Also, China calculates that even if it increases the size of its nuclear and missile arsenal against India, India can match the increases, so the argument that China can frighten India if it joins the US on this issue makes no sense. Presently and in the foreseeable future, China has no military advantage over India. It has a capacity to confuse and distract the thought processes of the Indian political class but it does not have an edge on the ground.

These developments clearly indicate that the re-positioning by India and the US vis--vis each other has a deep and broad Asian geopolitical and a modern military-technological framework. The re-positioning is not a passing flirtation rather it is grounded in new realities. Geopolitics and not simply global economy is the new game in many Asian and Western capitals. The Indo-US re-alignment rests on a number of concrete factors which make India important for American interests and strategies.

Foremost, there is a triangular rivalry among the US, Russia and China in Eurasia. Although the US is presently the sole superpower because it alone can project power globally, it is aware that its hegemony is temporary. Experts like Zbingniew Brzezinski and Henry Kissinger acknowledge this.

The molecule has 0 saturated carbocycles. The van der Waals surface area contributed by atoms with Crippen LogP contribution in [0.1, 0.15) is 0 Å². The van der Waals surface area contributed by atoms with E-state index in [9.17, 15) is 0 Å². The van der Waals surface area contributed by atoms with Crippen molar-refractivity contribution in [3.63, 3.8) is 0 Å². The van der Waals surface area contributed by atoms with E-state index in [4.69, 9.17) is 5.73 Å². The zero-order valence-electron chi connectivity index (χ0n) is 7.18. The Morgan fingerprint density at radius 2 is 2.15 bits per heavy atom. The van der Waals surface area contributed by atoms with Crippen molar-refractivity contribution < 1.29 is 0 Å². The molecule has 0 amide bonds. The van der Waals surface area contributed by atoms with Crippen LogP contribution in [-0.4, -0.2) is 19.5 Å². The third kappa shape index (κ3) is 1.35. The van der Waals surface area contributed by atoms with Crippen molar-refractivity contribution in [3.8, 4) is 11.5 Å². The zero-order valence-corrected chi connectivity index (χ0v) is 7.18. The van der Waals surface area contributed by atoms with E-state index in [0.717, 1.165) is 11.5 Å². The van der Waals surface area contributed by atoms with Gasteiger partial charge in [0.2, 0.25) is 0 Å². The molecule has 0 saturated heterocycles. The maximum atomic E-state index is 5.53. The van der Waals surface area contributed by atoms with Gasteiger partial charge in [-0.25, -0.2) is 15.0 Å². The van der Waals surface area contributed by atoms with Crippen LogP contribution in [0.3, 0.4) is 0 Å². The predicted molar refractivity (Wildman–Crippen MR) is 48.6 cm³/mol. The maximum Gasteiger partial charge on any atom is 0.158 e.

Russia, China and India are regional great powers. There is a possibility that India is encouraged by Russia to join the coalition with China and Russia. The US would like to pre-empt this possibility. The new American ambassador is an expert in Russian and Chinese affairs and the choice of a strategist points to the importance of Eurasian geopolitics in Indo-US relations. The other alternative is the more likely.

Historically, India is a rival of China and the civilizational differences along with policy and prestige disagreements will stimulate the rivalry further. So India joins the US without declaring that the common ground is China in addition to the attraction of the market place and the twinning of two democracies. The Sino-Indian rivalry is reinforced by China's policy of special support for Pakistan as a threat to India because China itself cannot militarily upset India.

So as US-Pakistan relations cool over the growing influence of Taliban and Islamic forces in the region which Pakistan supports, and China is seen as a long term problem for the US, there would come to be a natural affinity between the US and India in the strategic and other spheres. The growing attraction of the Indian economy is an additional element.